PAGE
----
Building Flutter Apps with Clean Architecture Using GetX

Building Flutter Apps with Clean Architecture Using GetX

Mastering Clean Architecture and GetX for High-Performing Flutter Apps

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Hello, Flutter aficionados! πŸš€ In this blog post, we're about to embark on an exciting journey into the world of Flutter clean architecture using the incredible GetX package. Whether you're a seasoned developer or just starting your Flutter adventure, this guide will help you build organized and maintainable Flutter apps. So, grab your coding capes, and let's dive in!

What is Clean Architecture?

Before we delve into the nitty-gritty of Flutter clean architecture with GetX, let's start with a quick introduction to clean architecture.

Pros of Clean Architecture:

  • Modularity: Clean architecture promotes a modular approach, making your codebase easier to understand and maintain.

  • Testability: It encourages writing unit tests and makes your codebase more test-friendly.

  • Scalability: Your app can grow and evolve without major architectural changes.

  • Independence: The architecture keeps external frameworks and libraries at bay, preventing them from tightly coupling with your code.

Cons of Clean Architecture:

  • Initial Complexity: Setting up a clean architecture project might seem more daunting compared to a simple structure.

  • Learning Curve: Developers new to clean architecture may take some time to fully grasp its concepts.

Now that we're clear on the basics, let's roll up our sleeves and get started!


Project Setup

This project is written using the current latest stable versions of:

Packages

Before we start coding, let's gather our tools and libraries. Here are the essential packages we'll use:

  • getX: The Swiss Army knife for state management. (You can use any kind of state management you prefer to work with such as provider or flutter_bloc)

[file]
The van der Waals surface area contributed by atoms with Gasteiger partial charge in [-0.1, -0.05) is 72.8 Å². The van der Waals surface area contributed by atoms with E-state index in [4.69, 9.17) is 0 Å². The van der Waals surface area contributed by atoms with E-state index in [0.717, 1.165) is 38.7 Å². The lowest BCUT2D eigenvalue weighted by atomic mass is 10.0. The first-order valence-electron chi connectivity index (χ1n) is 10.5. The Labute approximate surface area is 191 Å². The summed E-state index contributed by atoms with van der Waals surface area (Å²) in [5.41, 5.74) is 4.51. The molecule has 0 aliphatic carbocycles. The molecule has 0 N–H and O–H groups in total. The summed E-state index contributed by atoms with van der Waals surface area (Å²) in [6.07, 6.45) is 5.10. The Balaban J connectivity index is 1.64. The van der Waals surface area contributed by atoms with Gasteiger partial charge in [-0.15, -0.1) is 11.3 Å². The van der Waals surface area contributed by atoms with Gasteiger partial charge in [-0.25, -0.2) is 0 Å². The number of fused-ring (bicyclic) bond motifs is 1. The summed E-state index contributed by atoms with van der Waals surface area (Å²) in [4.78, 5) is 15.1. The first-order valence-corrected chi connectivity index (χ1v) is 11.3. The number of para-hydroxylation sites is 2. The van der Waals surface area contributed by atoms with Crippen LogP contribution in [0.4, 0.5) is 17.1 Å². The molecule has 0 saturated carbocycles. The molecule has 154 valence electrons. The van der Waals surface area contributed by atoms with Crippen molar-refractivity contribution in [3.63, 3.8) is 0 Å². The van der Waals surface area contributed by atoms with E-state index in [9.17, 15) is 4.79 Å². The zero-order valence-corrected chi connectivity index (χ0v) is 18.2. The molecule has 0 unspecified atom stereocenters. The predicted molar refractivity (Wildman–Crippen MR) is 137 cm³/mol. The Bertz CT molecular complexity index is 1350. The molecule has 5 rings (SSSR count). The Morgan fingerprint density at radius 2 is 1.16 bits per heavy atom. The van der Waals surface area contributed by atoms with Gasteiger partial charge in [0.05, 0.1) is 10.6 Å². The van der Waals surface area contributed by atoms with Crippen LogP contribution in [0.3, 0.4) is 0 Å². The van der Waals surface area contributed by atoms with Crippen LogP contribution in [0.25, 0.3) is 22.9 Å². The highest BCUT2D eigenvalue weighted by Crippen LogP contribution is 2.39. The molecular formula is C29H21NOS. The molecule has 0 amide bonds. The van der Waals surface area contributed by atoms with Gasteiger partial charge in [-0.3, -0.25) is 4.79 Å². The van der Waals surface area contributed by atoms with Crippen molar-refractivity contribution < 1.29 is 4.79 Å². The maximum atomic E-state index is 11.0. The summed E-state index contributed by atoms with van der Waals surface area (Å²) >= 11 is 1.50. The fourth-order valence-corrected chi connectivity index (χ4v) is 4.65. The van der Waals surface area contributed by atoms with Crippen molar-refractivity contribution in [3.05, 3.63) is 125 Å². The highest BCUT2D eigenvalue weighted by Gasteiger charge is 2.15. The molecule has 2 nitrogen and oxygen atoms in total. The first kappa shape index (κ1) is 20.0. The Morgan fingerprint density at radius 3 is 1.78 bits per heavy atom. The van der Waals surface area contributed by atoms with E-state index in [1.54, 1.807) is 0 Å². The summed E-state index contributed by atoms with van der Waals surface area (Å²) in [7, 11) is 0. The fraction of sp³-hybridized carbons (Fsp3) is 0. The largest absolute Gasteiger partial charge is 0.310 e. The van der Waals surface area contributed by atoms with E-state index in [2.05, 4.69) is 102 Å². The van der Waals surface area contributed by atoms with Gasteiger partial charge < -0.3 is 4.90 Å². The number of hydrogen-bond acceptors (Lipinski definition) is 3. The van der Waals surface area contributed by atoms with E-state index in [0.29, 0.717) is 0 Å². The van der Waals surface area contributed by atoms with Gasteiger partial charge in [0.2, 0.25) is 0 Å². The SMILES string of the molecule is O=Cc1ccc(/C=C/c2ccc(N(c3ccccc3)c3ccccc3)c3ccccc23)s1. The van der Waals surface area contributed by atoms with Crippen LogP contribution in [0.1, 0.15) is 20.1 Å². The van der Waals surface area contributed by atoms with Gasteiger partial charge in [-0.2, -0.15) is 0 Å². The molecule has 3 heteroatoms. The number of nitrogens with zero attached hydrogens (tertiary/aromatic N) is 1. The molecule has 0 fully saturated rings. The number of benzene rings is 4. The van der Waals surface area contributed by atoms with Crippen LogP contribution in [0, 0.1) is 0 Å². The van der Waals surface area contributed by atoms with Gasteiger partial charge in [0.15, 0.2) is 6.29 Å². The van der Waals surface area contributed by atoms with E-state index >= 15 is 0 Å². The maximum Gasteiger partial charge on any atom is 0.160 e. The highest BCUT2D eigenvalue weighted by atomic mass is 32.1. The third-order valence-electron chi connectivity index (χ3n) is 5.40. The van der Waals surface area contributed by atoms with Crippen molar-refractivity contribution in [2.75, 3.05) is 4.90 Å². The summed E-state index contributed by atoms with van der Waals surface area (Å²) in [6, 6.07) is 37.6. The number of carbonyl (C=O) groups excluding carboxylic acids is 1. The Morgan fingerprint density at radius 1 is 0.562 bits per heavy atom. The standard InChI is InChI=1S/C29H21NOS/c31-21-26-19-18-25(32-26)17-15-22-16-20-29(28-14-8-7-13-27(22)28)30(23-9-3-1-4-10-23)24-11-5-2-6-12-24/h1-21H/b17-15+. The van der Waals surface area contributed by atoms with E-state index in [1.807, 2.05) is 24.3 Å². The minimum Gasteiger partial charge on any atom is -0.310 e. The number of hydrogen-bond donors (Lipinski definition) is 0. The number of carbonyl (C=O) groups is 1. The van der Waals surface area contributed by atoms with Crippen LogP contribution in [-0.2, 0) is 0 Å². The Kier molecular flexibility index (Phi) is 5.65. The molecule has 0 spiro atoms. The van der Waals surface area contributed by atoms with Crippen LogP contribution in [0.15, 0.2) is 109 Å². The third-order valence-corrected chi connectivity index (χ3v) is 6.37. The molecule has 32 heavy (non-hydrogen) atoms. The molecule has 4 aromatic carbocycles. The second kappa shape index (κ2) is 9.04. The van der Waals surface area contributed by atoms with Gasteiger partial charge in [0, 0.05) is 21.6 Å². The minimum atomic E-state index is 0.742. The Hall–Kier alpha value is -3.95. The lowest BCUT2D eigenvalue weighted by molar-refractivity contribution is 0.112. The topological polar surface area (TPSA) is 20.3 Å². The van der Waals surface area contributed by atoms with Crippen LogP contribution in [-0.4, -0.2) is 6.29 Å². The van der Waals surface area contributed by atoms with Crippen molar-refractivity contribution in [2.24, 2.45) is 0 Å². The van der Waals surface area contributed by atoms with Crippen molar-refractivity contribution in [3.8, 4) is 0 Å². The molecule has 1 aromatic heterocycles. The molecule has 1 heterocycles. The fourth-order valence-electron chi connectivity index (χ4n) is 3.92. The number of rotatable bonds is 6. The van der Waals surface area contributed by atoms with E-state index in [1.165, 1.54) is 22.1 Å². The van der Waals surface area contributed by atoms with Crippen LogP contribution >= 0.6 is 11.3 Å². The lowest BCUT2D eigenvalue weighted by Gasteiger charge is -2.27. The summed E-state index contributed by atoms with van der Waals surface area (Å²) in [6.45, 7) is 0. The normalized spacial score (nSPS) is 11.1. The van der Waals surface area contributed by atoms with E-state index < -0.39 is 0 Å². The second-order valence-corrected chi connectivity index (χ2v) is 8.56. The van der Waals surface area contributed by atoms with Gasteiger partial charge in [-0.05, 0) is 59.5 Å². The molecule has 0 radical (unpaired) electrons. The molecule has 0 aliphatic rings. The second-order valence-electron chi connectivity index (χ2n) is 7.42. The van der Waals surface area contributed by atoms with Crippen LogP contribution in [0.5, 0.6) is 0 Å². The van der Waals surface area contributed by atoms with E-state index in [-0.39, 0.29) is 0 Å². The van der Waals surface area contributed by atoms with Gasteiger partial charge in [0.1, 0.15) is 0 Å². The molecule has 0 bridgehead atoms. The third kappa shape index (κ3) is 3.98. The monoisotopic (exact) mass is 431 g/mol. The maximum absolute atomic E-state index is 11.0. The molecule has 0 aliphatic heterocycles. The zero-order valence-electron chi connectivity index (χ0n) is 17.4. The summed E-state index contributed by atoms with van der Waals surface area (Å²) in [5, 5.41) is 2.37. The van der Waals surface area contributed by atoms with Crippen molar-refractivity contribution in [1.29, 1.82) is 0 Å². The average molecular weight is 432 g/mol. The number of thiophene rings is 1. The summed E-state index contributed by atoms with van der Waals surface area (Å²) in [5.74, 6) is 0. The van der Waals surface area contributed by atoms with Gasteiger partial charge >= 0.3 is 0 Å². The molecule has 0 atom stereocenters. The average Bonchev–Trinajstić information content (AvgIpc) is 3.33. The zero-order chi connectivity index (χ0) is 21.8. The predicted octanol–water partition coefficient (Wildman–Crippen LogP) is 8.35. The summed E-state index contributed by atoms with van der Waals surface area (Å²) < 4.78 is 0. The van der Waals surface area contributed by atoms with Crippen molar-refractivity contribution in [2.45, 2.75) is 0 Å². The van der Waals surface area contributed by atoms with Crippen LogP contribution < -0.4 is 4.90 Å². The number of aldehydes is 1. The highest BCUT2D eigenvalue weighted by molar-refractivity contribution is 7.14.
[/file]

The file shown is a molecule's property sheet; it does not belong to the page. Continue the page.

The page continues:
• freezed: A code generation package for creating immutable data models.

  • retrofit & dio: For handling HTTP requests.

  • get_it & injectable: For dependency injection.

  • go_router: A declarative routing package that provides a convenient, URL-based API for navigating between different screens.

  • pretty_dio_logger: A delightful logger for HTTP requests.

Let's include these packages in our pubspec.yaml:

dependencies:
  get: ^4.6.6
  retrofit: ^4.0.2
  dio: ^5.3.3
  get_it: ^7.6.4
  injectable: ^2.3.0
  go_router: ^11.1.2
  pretty_dio_logger: ^1.3.1

dev_dependencies:
  flutter_test:
    sdk: flutter
  flutter_lints: ^2.0.0
  build_runner: ^2.4.6
  freezed: ^2.4.3
  json_serializable: ^6.7.1
  retrofit_generator: ^7.0.8
  injectable_generator: ^2.4.0

Folder Structure

Organization is key in clean architecture. Here's a recommended folder structure:

lib/
  β”œβ”€β”€ config/
  β”‚     β”œβ”€β”€ injection/
  β”‚     β”œβ”€β”€ router/
  β”‚     └── themes/
  β”œβ”€β”€ data/
  β”‚     β”œβ”€β”€ datasources/
  β”‚     β”‚    β”œβ”€β”€ local/
  β”‚     β”‚    └── remote/
  β”‚     └── repositories/
  β”œβ”€β”€ domain/
  β”‚     β”œβ”€β”€ models/
  β”‚     └── repositories/
  β”œβ”€β”€ presentation/
  β”‚     β”œβ”€β”€ controllers/
  β”‚     β”œβ”€β”€ pages/
  β”‚     └── widgets/
  β”œβ”€β”€ utils/
  β”‚     β”œβ”€β”€ constants/
  β”‚     β”œβ”€β”€ extensions/
  β”‚     └── resources/
  └── main.dart

The config folder includes the configuration of the app (themes, router, ..etc) and anything else related to the app’s configurations.